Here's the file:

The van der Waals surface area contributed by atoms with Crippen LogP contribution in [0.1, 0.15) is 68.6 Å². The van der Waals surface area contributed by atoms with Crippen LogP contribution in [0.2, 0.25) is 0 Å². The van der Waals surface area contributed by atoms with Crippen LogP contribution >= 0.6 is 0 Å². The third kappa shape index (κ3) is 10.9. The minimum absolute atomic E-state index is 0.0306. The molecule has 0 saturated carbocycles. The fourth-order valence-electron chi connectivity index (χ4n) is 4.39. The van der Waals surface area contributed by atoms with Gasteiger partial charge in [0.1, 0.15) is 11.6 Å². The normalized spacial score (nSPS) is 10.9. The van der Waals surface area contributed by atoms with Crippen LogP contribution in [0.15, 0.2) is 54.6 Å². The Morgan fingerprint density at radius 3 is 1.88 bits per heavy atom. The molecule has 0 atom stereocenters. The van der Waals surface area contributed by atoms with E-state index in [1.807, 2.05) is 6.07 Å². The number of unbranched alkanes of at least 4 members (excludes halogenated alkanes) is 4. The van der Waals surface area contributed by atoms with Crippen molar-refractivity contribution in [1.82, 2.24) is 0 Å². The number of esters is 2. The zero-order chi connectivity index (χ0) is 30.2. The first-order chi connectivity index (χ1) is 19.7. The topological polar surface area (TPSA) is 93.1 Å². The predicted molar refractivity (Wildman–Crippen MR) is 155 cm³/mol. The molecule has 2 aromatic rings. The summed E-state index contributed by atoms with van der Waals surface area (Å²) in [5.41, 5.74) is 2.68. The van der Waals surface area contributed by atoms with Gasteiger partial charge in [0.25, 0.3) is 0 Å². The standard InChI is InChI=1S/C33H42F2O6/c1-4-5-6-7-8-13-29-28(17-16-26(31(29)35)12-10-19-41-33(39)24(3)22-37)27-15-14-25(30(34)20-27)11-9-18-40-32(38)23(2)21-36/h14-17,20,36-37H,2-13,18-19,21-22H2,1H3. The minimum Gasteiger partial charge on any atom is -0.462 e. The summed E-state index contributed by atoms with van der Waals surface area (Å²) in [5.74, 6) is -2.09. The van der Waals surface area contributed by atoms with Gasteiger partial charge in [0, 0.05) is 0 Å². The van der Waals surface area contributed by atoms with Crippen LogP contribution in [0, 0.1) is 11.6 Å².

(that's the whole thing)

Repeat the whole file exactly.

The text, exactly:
The van der Waals surface area contributed by atoms with Crippen LogP contribution in [0.1, 0.15) is 68.6 Å². The van der Waals surface area contributed by atoms with Crippen LogP contribution in [0.2, 0.25) is 0 Å². The van der Waals surface area contributed by atoms with Crippen LogP contribution >= 0.6 is 0 Å². The third kappa shape index (κ3) is 10.9. The minimum absolute atomic E-state index is 0.0306. The molecule has 0 saturated carbocycles. The fourth-order valence-electron chi connectivity index (χ4n) is 4.39. The van der Waals surface area contributed by atoms with Gasteiger partial charge in [0.1, 0.15) is 11.6 Å². The normalized spacial score (nSPS) is 10.9. The van der Waals surface area contributed by atoms with Crippen LogP contribution in [0.15, 0.2) is 54.6 Å². The Morgan fingerprint density at radius 3 is 1.88 bits per heavy atom. The molecule has 0 atom stereocenters. The van der Waals surface area contributed by atoms with E-state index in [1.807, 2.05) is 6.07 Å². The number of unbranched alkanes of at least 4 members (excludes halogenated alkanes) is 4. The van der Waals surface area contributed by atoms with Crippen molar-refractivity contribution in [1.82, 2.24) is 0 Å². The number of esters is 2. The zero-order chi connectivity index (χ0) is 30.2. The first-order chi connectivity index (χ1) is 19.7. The topological polar surface area (TPSA) is 93.1 Å². The predicted molar refractivity (Wildman–Crippen MR) is 155 cm³/mol. The molecule has 2 aromatic rings. The summed E-state index contributed by atoms with van der Waals surface area (Å²) in [5.41, 5.74) is 2.68. The van der Waals surface area contributed by atoms with Gasteiger partial charge in [0.25, 0.3) is 0 Å². The standard InChI is InChI=1S/C33H42F2O6/c1-4-5-6-7-8-13-29-28(17-16-26(31(29)35)12-10-19-41-33(39)24(3)22-37)27-15-14-25(30(34)20-27)11-9-18-40-32(38)23(2)21-36/h14-17,20,36-37H,2-13,18-19,21-22H2,1H3. The minimum Gasteiger partial charge on any atom is -0.462 e. The summed E-state index contributed by atoms with van der Waals surface area (Å²) in [5.74, 6) is -2.09. The van der Waals surface area contributed by atoms with Gasteiger partial charge in [0, 0.05) is 0 Å². The van der Waals surface area contributed by atoms with Crippen LogP contribution in [0, 0.1) is 11.6 Å².